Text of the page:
Minister of Education Jean-Marc Fournier presented a bill in the provincial legislature yesterday proposing the change, despite the fact that more than 60,000 citizens had signed a petition in favor of maintaining religious instruction in the schools. The petition was presented to the province’s Liberal government March 24.

The Minister of Education said the new program would better respond to “the current social challenges and the needs of Quebec youth today.”

“In a pluralist society like ours, it is important that schools actively contribute to the acquisition, by youth, of the knowledge, skills and attitudes that will serve them personally and socially the rest of their lives,” Fournier said in his press release.

Fournier said the move was “largely supported by a majority of Quebecers.” But a February poll by Leger Marketing indicated that 56 percent of Quebecers favored confessional instruction in public schools; 40 percent were opposed.

The new program, Fournier said, would allow place “for reflection on values and laws, and it would recognize religious heritage as an important part of our culture.”

In order to allow enough time to create and implement the new program, the ministers said the provincial government would renew the notwithstanding clause. This would allow the status quo—which offers parents and students a choice between Catholic and Protestant religious instruction, or moral instruction—to continue for the next three years.

Fournier also announced that certain groups would be invited to present their opinion before a parliamentary committee in the coming weeks.

The provincial Liberal government intends to pass the bill before summer recess at the end of June.

Quebecers have enjoyed Catholic and Protestant religious education for more than 150 years. It was a right that was guaranteed in Canada’s founding document—the British North America Act of 1867.

In 1997, the Quebec government sought an amendment to the Constitution, requesting to opt out of this legal assurance. Catholic and Protestant parents fought against the move.

But the Supreme Court of Canada eventually ruled in favor of the Quebec government. Since then, the Quebec government has been slowly phasing out religious instruction through a series of successive laws, despite repeated promises to Catholic and Protestant parents that religious instruction would be maintained.

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Volkswagen to build new Popemobile for Benedict XVI

Hamburg, Germany, May 5, 2005 (CNA) - The German automaker, Volkswagen has announced that it will build a new version of the famous ‘Popemobile’ to be used by its countryman, Pope Benedict XVI.

The Holy Father will use the white, pick-up-like vehicle for his visits to Germany, including this summer’s World Youth Day celebration in Cologne.

The car is being modeled after VW’s popular Touareg SUV and will be specially outfitted with a bulletproof glass portion in the back.

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More than half of the people in Europe against children adoption by homosexual couples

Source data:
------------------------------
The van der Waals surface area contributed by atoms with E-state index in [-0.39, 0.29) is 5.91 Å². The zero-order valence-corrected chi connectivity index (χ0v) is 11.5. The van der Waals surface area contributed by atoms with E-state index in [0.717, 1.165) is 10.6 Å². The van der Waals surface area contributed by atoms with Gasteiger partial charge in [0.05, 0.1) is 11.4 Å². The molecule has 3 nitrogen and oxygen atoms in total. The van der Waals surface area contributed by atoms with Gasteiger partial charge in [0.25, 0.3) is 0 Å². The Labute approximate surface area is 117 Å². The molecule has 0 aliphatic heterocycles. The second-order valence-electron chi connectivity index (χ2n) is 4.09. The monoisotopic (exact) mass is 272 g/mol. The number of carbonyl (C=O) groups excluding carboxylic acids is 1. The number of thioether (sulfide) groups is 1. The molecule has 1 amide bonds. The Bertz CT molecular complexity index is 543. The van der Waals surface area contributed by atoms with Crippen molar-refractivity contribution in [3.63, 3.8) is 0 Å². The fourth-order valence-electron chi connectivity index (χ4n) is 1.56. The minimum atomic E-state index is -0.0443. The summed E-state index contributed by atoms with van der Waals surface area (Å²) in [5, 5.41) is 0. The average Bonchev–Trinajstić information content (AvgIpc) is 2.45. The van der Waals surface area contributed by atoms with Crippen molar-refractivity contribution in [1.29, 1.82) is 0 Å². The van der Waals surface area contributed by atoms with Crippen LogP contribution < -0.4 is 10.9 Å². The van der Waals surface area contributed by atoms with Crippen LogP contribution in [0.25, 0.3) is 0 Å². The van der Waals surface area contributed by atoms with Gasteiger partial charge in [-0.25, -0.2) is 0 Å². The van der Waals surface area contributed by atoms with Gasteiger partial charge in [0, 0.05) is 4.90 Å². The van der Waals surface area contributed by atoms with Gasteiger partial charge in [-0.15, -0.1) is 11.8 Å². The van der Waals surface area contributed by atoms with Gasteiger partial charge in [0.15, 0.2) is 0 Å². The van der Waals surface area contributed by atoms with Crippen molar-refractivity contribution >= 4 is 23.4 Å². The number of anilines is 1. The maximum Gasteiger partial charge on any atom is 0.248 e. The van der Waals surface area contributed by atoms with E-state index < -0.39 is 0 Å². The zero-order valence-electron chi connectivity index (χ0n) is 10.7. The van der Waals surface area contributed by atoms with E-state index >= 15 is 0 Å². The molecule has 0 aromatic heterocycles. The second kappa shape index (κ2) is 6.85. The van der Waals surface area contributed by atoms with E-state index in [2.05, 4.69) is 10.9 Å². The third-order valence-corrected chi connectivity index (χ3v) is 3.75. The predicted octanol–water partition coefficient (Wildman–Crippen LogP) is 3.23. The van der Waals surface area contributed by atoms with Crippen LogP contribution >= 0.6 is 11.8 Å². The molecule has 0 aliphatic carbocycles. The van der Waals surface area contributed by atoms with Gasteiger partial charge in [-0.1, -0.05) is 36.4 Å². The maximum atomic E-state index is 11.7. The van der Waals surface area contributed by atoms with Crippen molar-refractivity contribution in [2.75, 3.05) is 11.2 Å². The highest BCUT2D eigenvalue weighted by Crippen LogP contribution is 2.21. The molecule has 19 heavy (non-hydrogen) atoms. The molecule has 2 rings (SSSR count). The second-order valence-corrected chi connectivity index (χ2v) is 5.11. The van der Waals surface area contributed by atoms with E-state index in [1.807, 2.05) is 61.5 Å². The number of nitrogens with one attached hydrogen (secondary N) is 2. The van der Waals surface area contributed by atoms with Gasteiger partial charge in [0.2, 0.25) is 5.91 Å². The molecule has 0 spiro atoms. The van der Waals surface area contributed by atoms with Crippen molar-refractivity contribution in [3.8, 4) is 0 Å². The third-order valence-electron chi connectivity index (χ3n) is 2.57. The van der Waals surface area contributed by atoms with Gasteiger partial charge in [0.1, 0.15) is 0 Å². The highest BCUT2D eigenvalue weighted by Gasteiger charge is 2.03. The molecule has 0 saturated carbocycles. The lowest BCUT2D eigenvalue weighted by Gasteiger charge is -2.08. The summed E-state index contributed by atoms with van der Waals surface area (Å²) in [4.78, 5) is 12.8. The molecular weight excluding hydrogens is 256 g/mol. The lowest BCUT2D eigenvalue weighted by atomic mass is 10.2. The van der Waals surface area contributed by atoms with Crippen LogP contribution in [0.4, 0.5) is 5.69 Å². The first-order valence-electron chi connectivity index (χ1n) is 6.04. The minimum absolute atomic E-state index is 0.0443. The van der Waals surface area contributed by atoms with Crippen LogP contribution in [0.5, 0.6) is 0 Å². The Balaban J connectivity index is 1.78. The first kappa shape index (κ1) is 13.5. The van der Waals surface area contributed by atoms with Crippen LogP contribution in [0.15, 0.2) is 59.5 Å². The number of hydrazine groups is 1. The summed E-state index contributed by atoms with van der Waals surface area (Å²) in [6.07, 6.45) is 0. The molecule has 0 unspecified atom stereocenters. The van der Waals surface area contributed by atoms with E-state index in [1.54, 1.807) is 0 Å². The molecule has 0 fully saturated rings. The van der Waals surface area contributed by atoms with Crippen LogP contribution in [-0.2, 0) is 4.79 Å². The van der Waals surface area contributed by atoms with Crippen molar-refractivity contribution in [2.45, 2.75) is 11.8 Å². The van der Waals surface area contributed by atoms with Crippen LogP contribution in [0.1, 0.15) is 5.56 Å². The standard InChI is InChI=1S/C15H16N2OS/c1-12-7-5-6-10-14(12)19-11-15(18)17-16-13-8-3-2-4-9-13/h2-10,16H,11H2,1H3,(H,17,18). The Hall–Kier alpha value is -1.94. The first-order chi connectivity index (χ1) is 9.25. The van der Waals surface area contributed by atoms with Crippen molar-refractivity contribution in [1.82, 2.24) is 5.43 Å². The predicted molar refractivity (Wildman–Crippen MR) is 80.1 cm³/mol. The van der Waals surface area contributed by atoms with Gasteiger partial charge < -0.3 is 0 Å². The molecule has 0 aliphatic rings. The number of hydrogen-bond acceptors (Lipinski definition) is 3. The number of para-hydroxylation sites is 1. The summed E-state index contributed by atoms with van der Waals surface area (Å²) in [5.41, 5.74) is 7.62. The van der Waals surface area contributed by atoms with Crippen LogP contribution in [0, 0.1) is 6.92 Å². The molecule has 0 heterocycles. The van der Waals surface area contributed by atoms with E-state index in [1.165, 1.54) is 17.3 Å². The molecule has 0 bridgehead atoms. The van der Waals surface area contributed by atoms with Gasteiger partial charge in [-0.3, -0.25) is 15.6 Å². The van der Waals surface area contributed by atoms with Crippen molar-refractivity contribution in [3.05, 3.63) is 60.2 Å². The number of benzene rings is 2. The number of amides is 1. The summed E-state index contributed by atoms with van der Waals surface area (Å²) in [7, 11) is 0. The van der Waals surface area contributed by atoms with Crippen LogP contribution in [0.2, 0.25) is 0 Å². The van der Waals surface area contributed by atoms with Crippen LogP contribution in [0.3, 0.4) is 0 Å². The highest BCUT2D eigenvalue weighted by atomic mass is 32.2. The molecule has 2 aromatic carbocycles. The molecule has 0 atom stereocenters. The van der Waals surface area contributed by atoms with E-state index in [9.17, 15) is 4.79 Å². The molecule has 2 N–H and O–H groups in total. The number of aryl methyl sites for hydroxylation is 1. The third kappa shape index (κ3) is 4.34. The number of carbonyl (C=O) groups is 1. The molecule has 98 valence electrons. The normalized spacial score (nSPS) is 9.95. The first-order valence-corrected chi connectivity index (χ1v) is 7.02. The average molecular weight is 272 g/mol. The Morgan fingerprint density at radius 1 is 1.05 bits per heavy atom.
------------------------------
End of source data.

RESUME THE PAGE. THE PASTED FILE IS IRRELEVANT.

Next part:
Brussels, Belgium, May 5, 2005 (CNA) - The recently approved law by the House of Representatives in Spain, with regard to “marriage” among same sex couples, has placed Spain, together with The Netherlands and Belgium, among those countries in the European Union that are most identified with homosexuals. This news has reopened the discussion on the right of homosexuals to adoption, as it is normally recognized for heterosexual couples.

According to a Gallup Institute survey,  42 per cent of the citizens in the European Union agree on the authorization for children adoption versus 55 per cent who do not think the same. Like in the case of homosexual “marriages”, rejection to adoption of children is even greater among citizens from countries known as adherents (the ten countries that joined the European Union last year in May) and the rejection may go up even to 76 per cent of those participating in the survey.

The legislation in the various European countries, with exception of The Netherlands and Sweden, where homosexuals have that “right” recognized since many years ago, have been inclined gradually to grant equal rights to heterosexual and homosexual couples, but still with few outcomes.

In Germany, for instance, heterosexual couples who may want to adopt children  must go through an exhaustive exam  in which they must proof not only their financial capability, but also their ethical and moral “health”. Up to now the German laws do not permit the adoption of children by homosexual couples.

It is a similar situation in France, because  by law  adoption is not permitted  for same sex couples, although the law recognizes the right of children adoption for a single person, which is not the case in other countries.

In England and Italy, there is not an official registration of homosexual couples,  and no adoption right is recognized for them.

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Card. Cipriani warns that “relativism seeks to bring down faith”

Lima, Peru, May 5, 2005 (CNA) - The Archbishop of Lima, Cardinal Juan Luis Cipriani, warned that relativism is a  dictatorship that tries to bring down faith and take away from man the “need to support himself on the truth”.

Last Sunday, during the radio program Dialogue of Faith, Card. Cipriani pointed out that together with Pope Benedict XVI the Cardinals share this concern on the fact that relativism is one of the problems that the world faces today.

The Archbishop highlighted that this view proposes “the modernization” of the Church, which would mean to leave behind those principles that the Church has always defended. For that reason, the Purpurate urged all catholics “to keep their ideas clear” in order to avoid being confused by those who promote such an ideology.

In the same way, the Cardinal remembered that relativism denies the possibility to know the absolute truth, meaning that each person has its own truth.

“This is a great problem because for those who defend this thought,  God has not come to us, and His words: “I am the Way, the Truth and the Life”,  are nonesense, he said.

Card. Cipriani added that one of the outcomes is a wrongly understood tolerance, which suggests that “everyone can do whatever he or she wants because everybody is a good person”. He, then, stressed that  “relativism destroys not only the capacity of religion but that of the human being who needs to look always for the truth”. He added that man needs to “believe” and not see things according to his own convenience.